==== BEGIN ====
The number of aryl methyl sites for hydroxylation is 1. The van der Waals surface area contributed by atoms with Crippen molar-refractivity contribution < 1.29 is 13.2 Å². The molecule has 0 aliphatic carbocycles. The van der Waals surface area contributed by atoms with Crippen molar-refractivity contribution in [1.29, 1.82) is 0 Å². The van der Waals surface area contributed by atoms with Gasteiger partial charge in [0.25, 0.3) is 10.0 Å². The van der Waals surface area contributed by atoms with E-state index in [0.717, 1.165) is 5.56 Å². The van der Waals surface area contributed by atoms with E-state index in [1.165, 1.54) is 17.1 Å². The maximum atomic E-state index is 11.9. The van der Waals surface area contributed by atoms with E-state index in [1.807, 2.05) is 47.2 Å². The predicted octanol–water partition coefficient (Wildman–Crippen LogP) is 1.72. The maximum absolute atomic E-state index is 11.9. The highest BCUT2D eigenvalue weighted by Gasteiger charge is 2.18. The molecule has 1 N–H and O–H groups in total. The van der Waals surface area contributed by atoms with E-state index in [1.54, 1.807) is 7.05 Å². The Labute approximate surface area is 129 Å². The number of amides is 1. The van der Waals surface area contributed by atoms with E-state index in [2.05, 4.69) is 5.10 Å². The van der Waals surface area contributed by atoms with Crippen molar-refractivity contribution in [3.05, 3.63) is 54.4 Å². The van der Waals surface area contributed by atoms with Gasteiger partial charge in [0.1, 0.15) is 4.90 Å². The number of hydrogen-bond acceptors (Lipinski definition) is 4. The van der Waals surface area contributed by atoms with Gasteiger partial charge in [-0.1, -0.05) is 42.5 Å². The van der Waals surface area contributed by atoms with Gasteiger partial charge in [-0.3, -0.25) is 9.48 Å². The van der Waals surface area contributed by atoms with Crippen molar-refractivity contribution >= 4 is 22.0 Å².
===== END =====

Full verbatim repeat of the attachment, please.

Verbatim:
The number of aryl methyl sites for hydroxylation is 1. The van der Waals surface area contributed by atoms with Crippen molar-refractivity contribution < 1.29 is 13.2 Å². The molecule has 0 aliphatic carbocycles. The van der Waals surface area contributed by atoms with Crippen molar-refractivity contribution in [1.29, 1.82) is 0 Å². The van der Waals surface area contributed by atoms with Gasteiger partial charge in [0.25, 0.3) is 10.0 Å². The van der Waals surface area contributed by atoms with E-state index in [0.717, 1.165) is 5.56 Å². The van der Waals surface area contributed by atoms with E-state index in [1.165, 1.54) is 17.1 Å². The maximum atomic E-state index is 11.9. The van der Waals surface area contributed by atoms with E-state index in [1.807, 2.05) is 47.2 Å². The predicted octanol–water partition coefficient (Wildman–Crippen LogP) is 1.72. The maximum absolute atomic E-state index is 11.9. The highest BCUT2D eigenvalue weighted by Gasteiger charge is 2.18. The molecule has 1 N–H and O–H groups in total. The van der Waals surface area contributed by atoms with E-state index in [1.54, 1.807) is 7.05 Å². The Labute approximate surface area is 129 Å². The number of amides is 1. The van der Waals surface area contributed by atoms with E-state index in [2.05, 4.69) is 5.10 Å². The van der Waals surface area contributed by atoms with Crippen molar-refractivity contribution in [3.05, 3.63) is 54.4 Å². The van der Waals surface area contributed by atoms with Gasteiger partial charge in [0.1, 0.15) is 4.90 Å². The number of hydrogen-bond acceptors (Lipinski definition) is 4. The van der Waals surface area contributed by atoms with Gasteiger partial charge in [-0.1, -0.05) is 42.5 Å². The van der Waals surface area contributed by atoms with Gasteiger partial charge in [-0.3, -0.25) is 9.48 Å². The van der Waals surface area contributed by atoms with Crippen molar-refractivity contribution >= 4 is 22.0 Å².